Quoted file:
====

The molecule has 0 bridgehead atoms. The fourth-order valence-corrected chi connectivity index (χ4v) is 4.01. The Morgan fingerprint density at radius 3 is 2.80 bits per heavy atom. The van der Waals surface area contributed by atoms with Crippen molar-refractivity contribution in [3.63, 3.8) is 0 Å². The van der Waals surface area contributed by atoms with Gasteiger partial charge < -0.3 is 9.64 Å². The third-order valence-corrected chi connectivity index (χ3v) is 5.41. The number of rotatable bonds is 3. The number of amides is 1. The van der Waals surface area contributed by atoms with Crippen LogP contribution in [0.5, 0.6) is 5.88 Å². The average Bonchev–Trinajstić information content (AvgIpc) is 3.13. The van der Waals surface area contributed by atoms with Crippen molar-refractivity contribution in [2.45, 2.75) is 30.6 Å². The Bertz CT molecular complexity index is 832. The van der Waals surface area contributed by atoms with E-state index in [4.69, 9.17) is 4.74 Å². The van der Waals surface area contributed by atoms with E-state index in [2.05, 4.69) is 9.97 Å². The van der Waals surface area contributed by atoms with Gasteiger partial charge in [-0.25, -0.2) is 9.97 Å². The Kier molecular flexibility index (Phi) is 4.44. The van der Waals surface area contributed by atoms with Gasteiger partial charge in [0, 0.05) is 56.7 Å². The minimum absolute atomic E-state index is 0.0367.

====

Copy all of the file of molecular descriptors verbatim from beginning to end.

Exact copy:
The molecule has 0 bridgehead atoms. The fourth-order valence-corrected chi connectivity index (χ4v) is 4.01. The Morgan fingerprint density at radius 3 is 2.80 bits per heavy atom. The van der Waals surface area contributed by atoms with Crippen molar-refractivity contribution in [3.63, 3.8) is 0 Å². The van der Waals surface area contributed by atoms with Gasteiger partial charge < -0.3 is 9.64 Å². The third-order valence-corrected chi connectivity index (χ3v) is 5.41. The number of rotatable bonds is 3. The number of amides is 1. The van der Waals surface area contributed by atoms with Crippen LogP contribution in [0.5, 0.6) is 5.88 Å². The average Bonchev–Trinajstić information content (AvgIpc) is 3.13. The van der Waals surface area contributed by atoms with Crippen molar-refractivity contribution in [2.45, 2.75) is 30.6 Å². The Bertz CT molecular complexity index is 832. The van der Waals surface area contributed by atoms with E-state index in [4.69, 9.17) is 4.74 Å². The van der Waals surface area contributed by atoms with E-state index in [2.05, 4.69) is 9.97 Å². The van der Waals surface area contributed by atoms with Gasteiger partial charge in [-0.25, -0.2) is 9.97 Å². The Kier molecular flexibility index (Phi) is 4.44. The van der Waals surface area contributed by atoms with Gasteiger partial charge in [0, 0.05) is 56.7 Å². The minimum absolute atomic E-state index is 0.0367.